We are human beings and we feel relaxed and comfortable only with the familiar. What scares us is the shadow of the unknown but still we should try to remain calm and composed so that the irrational fear vanishes in no time and the doorway to our success remain clear and intact.
The majority of people dislike tests and examinations because they could be anxious and uncomfortable. Students’ self-confidence could deteriorate due to the high stress and in most of the extreme cases, people simply fear and lose the ability to think clearly.
IELTS is also one of the English tests that could be a big problem for many people all around the globe. There are many parts of IELTS that can be intimidating unless you know how to handle them. The actual way out is to get acquainted with all the frightening facets of the IELTS exam. These fears and uncertainties will certainly cease to exist if you take the element of surprise out of IELTS.
Here are the 5 things people are afraid of the most about IELTS:
1. What if I miss the answers in the Listening module?
One could lose attention and concentration when it comes to listening. If you ask any IELTS candidate what they fear regarding Listening module, most of the reply will come this way: “I am afraid to miss answers. I am afraid that I won’t be able to follow the recording”.
Practice and more practice is only the key to the solution. Practicing boosts confidence and gradually you will learn how to recover or progress even if you’ve missed a couple of questions; how to move on and get all the rest done. The weaknesses within you are revealed through the practice, the most difficult task start turning easy for you, and you will start gaining more points. If you devote yourself more to those task, it will certainly spring out the best result. The dedication will help you improve the overall band score.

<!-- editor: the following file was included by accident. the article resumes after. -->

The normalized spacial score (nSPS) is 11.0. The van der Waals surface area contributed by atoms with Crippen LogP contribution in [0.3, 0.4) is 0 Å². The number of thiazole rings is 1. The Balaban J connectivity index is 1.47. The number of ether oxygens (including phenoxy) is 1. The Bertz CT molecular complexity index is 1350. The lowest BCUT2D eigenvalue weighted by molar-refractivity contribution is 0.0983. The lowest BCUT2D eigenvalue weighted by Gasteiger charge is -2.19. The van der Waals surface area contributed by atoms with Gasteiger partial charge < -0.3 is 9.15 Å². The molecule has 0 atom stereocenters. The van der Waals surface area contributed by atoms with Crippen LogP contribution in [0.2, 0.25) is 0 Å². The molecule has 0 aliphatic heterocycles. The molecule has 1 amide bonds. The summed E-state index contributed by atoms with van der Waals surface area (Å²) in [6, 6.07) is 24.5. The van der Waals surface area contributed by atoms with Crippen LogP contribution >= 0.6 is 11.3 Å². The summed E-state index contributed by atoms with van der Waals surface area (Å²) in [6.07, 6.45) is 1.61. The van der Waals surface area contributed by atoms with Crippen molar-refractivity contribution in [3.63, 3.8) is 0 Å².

2. What if I don’t have enough time?
The most common fear in the Reading and Writing sections is to not finish on time. People are often seen complaining about the shortness of time-length. The best way to deal with this fear is to take control of the time and manage it carefully. The students are given several passages but they should balance the limitation of time and carry on with calm and relaxed mind and make sure one passage doesn’t eat up all the time.
“Divide and Conquer” is one of the best time management method or technique. Before you start working on each passage, divide the given period of time in the very beginning of the test. No matter what, you should stick to the self-made rule of time-division. Even if you have questions unanswered, move on to the next passage. Consider this a damage control system – it will make sure that even if some questions were missed, most of the questions will be answered.
3. What if I have nothing to write about?
Many students feel that they have nothing to say or they don’t even have the ounce of knowledge regarding the particular topic. Reading a lot of essays on different topics is one of the easiest ways to get over it. Try to absorb other people’s notions and ideas. The truth is that IELTS examiners don’t care about the source of the information; what really matters is the way or a manner in which an essay is written.
4. What if I say the wrong thing?
The fear of conveying the “inappropriate” ideas is always hovering all around one’s mind. The concept of right or wrong ideas is nothing more than a mere thinking emerging out of mind as a result of fear and suspicion. As long as the student is speaking on topic and expressing their thoughts in a logical way, no idea can harm their score.
5. What if I have nothing to say?
Since there is always a shortage of time, the Speaking module often makes people feel uncomfortable. A fear of interaction with the examiner is always present and there is little time to think and speak out. What if they ask me a question and my mind goes blank, nothing to say at all? To make this anxiety exit the mind, people need to build up confidence. Who says wonders won’t happen? Indeed it will if you practice speaking for a couple of weeks with a list of topics; after you’ve proven the ability to speak to yourself, it becomes much easier to make it evident to the examiner.
Some students get nervous about being recorded. Surprisingly the reason for this procedure is to evaluate the examiner, not the examinee. There are cases when students are not happy with their score and demand re-assessment, which can only be done if there is a recording of the exam.
Article contributed by Simone Braverman, IELTS-Blog.com